To learn how to listen to your internal cues, you must first understand what those cues mean. Hunger is one of the most common signs that we need to eat. It tells us when our energy levels are low and when we should refuel. Fullness is another sign that we need to stop eating. This means that we are getting enough nutrients and calories to fuel our bodies. If we ignore these messages, we will likely overeat later.
Eat intuitively by following your hunger and satiety cues.
There are several reasons why people choose to follow an intuitive eating approach.
- First, it helps them feel more satisfied with their meals.
- Second, it allows them to enjoy food without feeling guilty.
- Third, it gives them control over their eating habits.
- Fourth, it encourages them to make healthier choices.
- Fifth, it makes them less stressed out because they aren’t trying to count every bite.
- Sixth, it reduces cravings.
- Seventh, it improves their relationships with others.
- And eighth, it promotes weight loss.
What do intuitive eaters eat?
It means that you make peace with all types of food. Unlike traditional diets that restrict or ban certain foods, intuitive eating requires you to stop looking at food as “good” or “bad.” Instead, you listen to your body and eat what feels right for you.
Intuitive eating doesn’t mean you always need to eat dessert, either, or eat breakfast first thing in the morning. But if you do, it means being okay with it. It doesn’t mean that you always need to eat three meals and two snacks every day.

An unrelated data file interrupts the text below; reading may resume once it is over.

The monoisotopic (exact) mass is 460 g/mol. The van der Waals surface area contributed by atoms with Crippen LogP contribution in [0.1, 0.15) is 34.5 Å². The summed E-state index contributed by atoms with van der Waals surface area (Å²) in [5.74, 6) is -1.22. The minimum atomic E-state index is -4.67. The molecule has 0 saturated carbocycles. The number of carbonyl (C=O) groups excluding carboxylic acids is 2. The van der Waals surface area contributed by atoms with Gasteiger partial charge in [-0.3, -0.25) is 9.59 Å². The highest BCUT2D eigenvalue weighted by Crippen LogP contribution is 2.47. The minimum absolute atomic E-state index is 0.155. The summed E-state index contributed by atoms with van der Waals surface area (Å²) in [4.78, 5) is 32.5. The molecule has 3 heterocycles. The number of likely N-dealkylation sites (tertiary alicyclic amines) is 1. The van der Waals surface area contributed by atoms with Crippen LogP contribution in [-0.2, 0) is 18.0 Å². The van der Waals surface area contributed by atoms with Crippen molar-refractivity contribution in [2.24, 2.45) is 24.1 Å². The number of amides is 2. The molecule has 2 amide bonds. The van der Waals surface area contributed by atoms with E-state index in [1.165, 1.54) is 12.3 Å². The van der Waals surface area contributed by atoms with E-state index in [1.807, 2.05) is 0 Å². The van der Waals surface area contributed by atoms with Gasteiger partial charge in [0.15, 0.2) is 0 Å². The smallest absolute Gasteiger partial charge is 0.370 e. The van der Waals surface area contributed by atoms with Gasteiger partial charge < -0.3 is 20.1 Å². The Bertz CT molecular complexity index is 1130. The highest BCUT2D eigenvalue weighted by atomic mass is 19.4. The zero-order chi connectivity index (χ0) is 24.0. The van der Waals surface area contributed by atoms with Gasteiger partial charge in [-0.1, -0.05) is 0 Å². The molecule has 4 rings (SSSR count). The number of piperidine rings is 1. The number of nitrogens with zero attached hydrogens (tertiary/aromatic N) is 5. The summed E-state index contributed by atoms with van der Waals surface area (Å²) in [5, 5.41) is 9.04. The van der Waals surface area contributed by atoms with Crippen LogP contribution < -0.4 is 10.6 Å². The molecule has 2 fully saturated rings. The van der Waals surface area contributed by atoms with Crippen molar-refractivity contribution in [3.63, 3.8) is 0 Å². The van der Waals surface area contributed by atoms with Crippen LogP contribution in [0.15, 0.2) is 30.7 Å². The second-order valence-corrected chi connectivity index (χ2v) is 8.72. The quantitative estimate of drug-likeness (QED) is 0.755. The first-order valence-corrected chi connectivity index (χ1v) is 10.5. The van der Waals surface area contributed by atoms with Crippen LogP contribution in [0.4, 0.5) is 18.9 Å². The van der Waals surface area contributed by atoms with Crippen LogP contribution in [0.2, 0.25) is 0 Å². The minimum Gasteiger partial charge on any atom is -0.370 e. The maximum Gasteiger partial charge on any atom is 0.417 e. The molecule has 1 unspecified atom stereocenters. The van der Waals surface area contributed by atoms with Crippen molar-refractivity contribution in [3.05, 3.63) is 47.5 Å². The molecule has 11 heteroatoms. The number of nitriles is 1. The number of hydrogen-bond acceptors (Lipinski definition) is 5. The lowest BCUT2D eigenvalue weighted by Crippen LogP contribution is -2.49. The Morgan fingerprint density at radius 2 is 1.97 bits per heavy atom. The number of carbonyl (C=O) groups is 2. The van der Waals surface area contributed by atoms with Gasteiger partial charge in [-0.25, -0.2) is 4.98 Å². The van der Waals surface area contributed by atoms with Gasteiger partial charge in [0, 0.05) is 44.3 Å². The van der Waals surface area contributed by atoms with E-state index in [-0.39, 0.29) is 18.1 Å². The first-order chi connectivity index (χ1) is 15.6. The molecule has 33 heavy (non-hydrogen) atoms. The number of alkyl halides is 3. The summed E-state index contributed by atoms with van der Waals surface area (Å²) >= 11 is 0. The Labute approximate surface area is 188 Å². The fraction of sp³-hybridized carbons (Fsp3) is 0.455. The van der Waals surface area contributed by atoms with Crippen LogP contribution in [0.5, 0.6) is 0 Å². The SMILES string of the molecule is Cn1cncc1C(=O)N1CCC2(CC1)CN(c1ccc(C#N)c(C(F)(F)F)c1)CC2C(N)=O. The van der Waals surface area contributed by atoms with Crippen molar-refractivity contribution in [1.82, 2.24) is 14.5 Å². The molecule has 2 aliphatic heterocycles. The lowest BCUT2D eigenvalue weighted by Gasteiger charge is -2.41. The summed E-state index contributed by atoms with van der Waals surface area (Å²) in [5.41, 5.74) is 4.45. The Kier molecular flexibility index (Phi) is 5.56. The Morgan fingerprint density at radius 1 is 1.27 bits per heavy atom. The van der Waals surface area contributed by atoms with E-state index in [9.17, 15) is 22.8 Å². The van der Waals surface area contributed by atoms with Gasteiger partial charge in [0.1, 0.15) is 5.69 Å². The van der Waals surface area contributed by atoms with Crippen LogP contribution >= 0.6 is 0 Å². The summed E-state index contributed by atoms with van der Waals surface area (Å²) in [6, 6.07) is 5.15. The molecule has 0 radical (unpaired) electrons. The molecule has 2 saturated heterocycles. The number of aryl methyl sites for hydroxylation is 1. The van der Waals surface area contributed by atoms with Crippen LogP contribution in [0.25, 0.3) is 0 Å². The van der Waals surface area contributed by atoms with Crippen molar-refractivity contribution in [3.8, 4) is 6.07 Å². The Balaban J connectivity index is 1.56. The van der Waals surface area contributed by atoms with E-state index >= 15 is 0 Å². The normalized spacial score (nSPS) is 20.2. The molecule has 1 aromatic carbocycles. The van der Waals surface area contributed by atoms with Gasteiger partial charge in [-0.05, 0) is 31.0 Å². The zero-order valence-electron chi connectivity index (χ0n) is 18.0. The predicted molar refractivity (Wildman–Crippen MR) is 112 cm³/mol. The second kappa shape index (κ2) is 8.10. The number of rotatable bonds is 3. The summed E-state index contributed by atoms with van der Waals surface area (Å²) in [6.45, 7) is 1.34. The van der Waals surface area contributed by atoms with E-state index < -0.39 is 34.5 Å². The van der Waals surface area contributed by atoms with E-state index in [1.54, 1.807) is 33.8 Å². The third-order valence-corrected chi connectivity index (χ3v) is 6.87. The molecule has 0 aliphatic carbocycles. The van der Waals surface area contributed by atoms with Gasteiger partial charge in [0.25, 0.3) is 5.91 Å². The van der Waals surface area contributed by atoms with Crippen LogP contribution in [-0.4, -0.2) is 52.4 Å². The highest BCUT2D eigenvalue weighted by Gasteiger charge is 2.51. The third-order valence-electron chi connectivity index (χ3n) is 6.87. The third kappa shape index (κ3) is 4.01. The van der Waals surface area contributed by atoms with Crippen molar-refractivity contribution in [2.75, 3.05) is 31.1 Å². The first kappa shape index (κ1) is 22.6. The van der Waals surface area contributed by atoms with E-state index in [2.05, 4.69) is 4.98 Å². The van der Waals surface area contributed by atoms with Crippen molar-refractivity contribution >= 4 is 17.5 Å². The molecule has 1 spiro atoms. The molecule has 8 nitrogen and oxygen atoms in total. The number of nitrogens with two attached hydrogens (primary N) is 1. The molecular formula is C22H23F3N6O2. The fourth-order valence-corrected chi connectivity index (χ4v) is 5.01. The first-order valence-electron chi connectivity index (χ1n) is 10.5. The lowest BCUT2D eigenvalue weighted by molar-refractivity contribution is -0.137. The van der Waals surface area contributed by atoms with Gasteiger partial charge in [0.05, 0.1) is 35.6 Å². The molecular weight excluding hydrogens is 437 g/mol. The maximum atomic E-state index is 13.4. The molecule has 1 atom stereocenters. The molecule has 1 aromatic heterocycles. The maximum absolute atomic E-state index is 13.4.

Does intuitive eating work?
“Intuitive Eating is not a weight-loss tool or diet. It is not intended for this use. Rather, it’s a tool to improve health behaviours and to focus on the things you can control, letting weight settle in its natural and healthy place for you.”
Research shows that intuitive eaters have less food preoccupation, lower rates of disordered and emotional eating, reduced stress, higher levels of self-esteem and contentment, and better body image. Studies have also shown intuitive eaters have improved cholesterol levels and improved metabolism.
Is intuitive eating for weight loss? / Intuitive eating for weight loss / Intuitive eating weight loss / Losing weight with intuitive eating / Intuitive eating to lose weight / Intuitive eating and weight loss / How to eat intuitively and lose weight
Intuitive eating is a simple idea. It means that you make peace with all types of food. Unlike traditional diets that restrict or ban certain foods, intuitive eating requires you to stop looking at food as “good” or “bad.” Instead, you listen to your body and eat what feels right for you.
Intuitive eating principles
- Reject the diet mentality
- Recognise your hunger
- Make peace with food
- Challenge the “food police”
- Feel your fullness
- Discover the satisfaction factor
- Cope with your feelings without using food
- Respect your body
- Exercise and feel the difference
- Honour your health
Intuitive eating book
Intuitive eating certification
Here’s your guide to becoming a certified Intuitive Eating Certified trainer/coach. Read Here
Intuitive eating therapist
Please refer to this guide. Read Here.
Intuitive eating audiobook
Intuitive eating resources
Intuitive Eating: An Anti-Diet Revolutionary Approach by Evelyn Tribole, MS, RD, and Elyse Resch, MS, RD